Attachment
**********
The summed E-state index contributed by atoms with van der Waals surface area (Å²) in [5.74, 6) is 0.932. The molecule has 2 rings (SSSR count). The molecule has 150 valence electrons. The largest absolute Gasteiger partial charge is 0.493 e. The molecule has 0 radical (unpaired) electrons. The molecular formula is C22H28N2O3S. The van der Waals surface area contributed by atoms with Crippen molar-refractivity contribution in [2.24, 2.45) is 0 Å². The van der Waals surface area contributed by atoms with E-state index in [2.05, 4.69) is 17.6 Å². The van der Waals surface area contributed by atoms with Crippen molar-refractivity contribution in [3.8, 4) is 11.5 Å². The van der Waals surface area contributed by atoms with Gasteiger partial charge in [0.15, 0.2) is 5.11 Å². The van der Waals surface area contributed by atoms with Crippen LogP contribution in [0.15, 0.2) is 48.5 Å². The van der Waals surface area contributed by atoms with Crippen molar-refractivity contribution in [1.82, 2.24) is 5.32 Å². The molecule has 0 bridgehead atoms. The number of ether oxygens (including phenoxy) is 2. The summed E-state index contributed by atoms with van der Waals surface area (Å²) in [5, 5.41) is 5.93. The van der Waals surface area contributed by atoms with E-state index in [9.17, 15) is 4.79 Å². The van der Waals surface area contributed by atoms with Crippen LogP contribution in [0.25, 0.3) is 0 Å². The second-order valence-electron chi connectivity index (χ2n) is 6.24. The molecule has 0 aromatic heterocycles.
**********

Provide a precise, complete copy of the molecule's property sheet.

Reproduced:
The summed E-state index contributed by atoms with van der Waals surface area (Å²) in [5.74, 6) is 0.932. The molecule has 2 rings (SSSR count). The molecule has 150 valence electrons. The largest absolute Gasteiger partial charge is 0.493 e. The molecule has 0 radical (unpaired) electrons. The molecular formula is C22H28N2O3S. The van der Waals surface area contributed by atoms with Crippen molar-refractivity contribution in [2.24, 2.45) is 0 Å². The van der Waals surface area contributed by atoms with E-state index in [2.05, 4.69) is 17.6 Å². The van der Waals surface area contributed by atoms with Crippen molar-refractivity contribution in [3.8, 4) is 11.5 Å². The van der Waals surface area contributed by atoms with Gasteiger partial charge in [0.15, 0.2) is 5.11 Å². The van der Waals surface area contributed by atoms with Crippen LogP contribution in [0.15, 0.2) is 48.5 Å². The van der Waals surface area contributed by atoms with Crippen molar-refractivity contribution in [1.82, 2.24) is 5.32 Å². The molecule has 0 bridgehead atoms. The number of ether oxygens (including phenoxy) is 2. The summed E-state index contributed by atoms with van der Waals surface area (Å²) in [5, 5.41) is 5.93. The van der Waals surface area contributed by atoms with E-state index in [9.17, 15) is 4.79 Å². The van der Waals surface area contributed by atoms with Crippen LogP contribution in [0.25, 0.3) is 0 Å². The second-order valence-electron chi connectivity index (χ2n) is 6.24. The molecule has 0 aromatic heterocycles.